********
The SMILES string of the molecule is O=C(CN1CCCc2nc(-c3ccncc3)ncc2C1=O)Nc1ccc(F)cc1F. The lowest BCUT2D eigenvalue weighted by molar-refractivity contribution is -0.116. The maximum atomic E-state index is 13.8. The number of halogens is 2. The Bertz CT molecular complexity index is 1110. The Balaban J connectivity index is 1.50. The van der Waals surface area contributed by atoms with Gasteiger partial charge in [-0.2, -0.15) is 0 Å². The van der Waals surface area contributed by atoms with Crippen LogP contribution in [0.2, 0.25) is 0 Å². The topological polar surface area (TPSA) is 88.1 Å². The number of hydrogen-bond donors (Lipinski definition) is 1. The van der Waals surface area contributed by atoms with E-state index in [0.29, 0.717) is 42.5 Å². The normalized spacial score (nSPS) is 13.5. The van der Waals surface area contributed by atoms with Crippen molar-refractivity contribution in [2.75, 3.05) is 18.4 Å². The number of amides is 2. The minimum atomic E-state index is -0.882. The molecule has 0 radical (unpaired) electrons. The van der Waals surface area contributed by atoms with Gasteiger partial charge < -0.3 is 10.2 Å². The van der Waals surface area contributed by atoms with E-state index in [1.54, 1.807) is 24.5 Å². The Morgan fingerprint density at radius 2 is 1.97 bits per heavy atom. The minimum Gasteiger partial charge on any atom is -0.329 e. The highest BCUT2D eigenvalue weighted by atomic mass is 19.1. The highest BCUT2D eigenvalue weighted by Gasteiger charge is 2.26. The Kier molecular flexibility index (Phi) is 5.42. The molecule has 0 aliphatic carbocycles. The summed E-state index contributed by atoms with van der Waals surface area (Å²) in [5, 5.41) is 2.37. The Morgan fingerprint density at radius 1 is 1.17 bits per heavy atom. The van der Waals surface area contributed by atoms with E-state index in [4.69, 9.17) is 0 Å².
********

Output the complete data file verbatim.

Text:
The SMILES string of the molecule is O=C(CN1CCCc2nc(-c3ccncc3)ncc2C1=O)Nc1ccc(F)cc1F. The lowest BCUT2D eigenvalue weighted by molar-refractivity contribution is -0.116. The maximum atomic E-state index is 13.8. The number of halogens is 2. The Bertz CT molecular complexity index is 1110. The Balaban J connectivity index is 1.50. The van der Waals surface area contributed by atoms with Gasteiger partial charge in [-0.2, -0.15) is 0 Å². The van der Waals surface area contributed by atoms with Crippen LogP contribution in [0.2, 0.25) is 0 Å². The topological polar surface area (TPSA) is 88.1 Å². The number of hydrogen-bond donors (Lipinski definition) is 1. The van der Waals surface area contributed by atoms with E-state index in [0.29, 0.717) is 42.5 Å². The normalized spacial score (nSPS) is 13.5. The van der Waals surface area contributed by atoms with Crippen molar-refractivity contribution in [2.75, 3.05) is 18.4 Å². The number of amides is 2. The minimum atomic E-state index is -0.882. The molecule has 0 radical (unpaired) electrons. The van der Waals surface area contributed by atoms with Gasteiger partial charge < -0.3 is 10.2 Å². The van der Waals surface area contributed by atoms with E-state index in [1.54, 1.807) is 24.5 Å². The Morgan fingerprint density at radius 2 is 1.97 bits per heavy atom. The minimum Gasteiger partial charge on any atom is -0.329 e. The highest BCUT2D eigenvalue weighted by atomic mass is 19.1. The highest BCUT2D eigenvalue weighted by Gasteiger charge is 2.26. The Kier molecular flexibility index (Phi) is 5.42. The molecule has 0 aliphatic carbocycles. The summed E-state index contributed by atoms with van der Waals surface area (Å²) in [5, 5.41) is 2.37. The Morgan fingerprint density at radius 1 is 1.17 bits per heavy atom. The van der Waals surface area contributed by atoms with E-state index in [4.69, 9.17) is 0 Å².